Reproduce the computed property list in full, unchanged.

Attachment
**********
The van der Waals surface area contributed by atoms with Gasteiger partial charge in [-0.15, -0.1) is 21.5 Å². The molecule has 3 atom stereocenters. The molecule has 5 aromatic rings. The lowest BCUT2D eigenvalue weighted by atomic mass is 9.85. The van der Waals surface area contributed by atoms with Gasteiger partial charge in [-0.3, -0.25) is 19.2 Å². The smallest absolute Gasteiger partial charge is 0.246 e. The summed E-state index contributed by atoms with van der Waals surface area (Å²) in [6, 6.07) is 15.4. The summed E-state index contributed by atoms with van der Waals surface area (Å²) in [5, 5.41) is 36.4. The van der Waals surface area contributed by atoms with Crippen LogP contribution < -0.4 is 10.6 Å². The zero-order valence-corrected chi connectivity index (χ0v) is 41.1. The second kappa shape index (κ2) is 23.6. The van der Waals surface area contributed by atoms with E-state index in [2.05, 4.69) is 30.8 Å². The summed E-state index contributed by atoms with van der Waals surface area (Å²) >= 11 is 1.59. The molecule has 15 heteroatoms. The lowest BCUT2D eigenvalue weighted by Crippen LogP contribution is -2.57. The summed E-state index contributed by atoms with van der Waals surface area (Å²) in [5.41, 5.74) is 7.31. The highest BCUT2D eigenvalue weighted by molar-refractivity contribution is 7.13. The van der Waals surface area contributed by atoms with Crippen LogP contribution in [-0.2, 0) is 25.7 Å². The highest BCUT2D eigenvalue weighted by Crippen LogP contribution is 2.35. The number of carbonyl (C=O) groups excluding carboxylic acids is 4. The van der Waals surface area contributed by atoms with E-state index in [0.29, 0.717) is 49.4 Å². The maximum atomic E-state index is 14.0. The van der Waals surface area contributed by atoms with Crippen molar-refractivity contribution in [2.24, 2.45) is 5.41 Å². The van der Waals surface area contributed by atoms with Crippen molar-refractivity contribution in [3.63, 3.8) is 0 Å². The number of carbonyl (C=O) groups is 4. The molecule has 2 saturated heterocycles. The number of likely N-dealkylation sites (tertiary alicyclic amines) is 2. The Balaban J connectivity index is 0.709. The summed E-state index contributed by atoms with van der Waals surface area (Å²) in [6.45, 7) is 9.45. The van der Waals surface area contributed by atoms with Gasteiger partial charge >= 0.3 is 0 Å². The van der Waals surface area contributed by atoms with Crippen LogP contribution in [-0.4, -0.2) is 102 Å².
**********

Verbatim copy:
The van der Waals surface area contributed by atoms with Gasteiger partial charge in [-0.15, -0.1) is 21.5 Å². The molecule has 3 atom stereocenters. The molecule has 5 aromatic rings. The lowest BCUT2D eigenvalue weighted by atomic mass is 9.85. The van der Waals surface area contributed by atoms with Gasteiger partial charge in [-0.3, -0.25) is 19.2 Å². The smallest absolute Gasteiger partial charge is 0.246 e. The summed E-state index contributed by atoms with van der Waals surface area (Å²) in [6, 6.07) is 15.4. The summed E-state index contributed by atoms with van der Waals surface area (Å²) in [5, 5.41) is 36.4. The van der Waals surface area contributed by atoms with Crippen LogP contribution < -0.4 is 10.6 Å². The zero-order valence-corrected chi connectivity index (χ0v) is 41.1. The second kappa shape index (κ2) is 23.6. The van der Waals surface area contributed by atoms with E-state index in [2.05, 4.69) is 30.8 Å². The summed E-state index contributed by atoms with van der Waals surface area (Å²) >= 11 is 1.59. The molecule has 15 heteroatoms. The lowest BCUT2D eigenvalue weighted by Crippen LogP contribution is -2.57. The summed E-state index contributed by atoms with van der Waals surface area (Å²) in [5.41, 5.74) is 7.31. The highest BCUT2D eigenvalue weighted by molar-refractivity contribution is 7.13. The van der Waals surface area contributed by atoms with Crippen LogP contribution in [-0.2, 0) is 25.7 Å². The highest BCUT2D eigenvalue weighted by Crippen LogP contribution is 2.35. The number of carbonyl (C=O) groups excluding carboxylic acids is 4. The van der Waals surface area contributed by atoms with E-state index in [0.29, 0.717) is 49.4 Å². The maximum atomic E-state index is 14.0. The van der Waals surface area contributed by atoms with Crippen molar-refractivity contribution in [2.24, 2.45) is 5.41 Å². The van der Waals surface area contributed by atoms with Crippen molar-refractivity contribution in [3.63, 3.8) is 0 Å². The number of carbonyl (C=O) groups is 4. The molecule has 2 saturated heterocycles. The number of likely N-dealkylation sites (tertiary alicyclic amines) is 2. The Balaban J connectivity index is 0.709. The summed E-state index contributed by atoms with van der Waals surface area (Å²) in [6.45, 7) is 9.45. The van der Waals surface area contributed by atoms with Gasteiger partial charge >= 0.3 is 0 Å². The van der Waals surface area contributed by atoms with Crippen LogP contribution in [-0.4, -0.2) is 102 Å².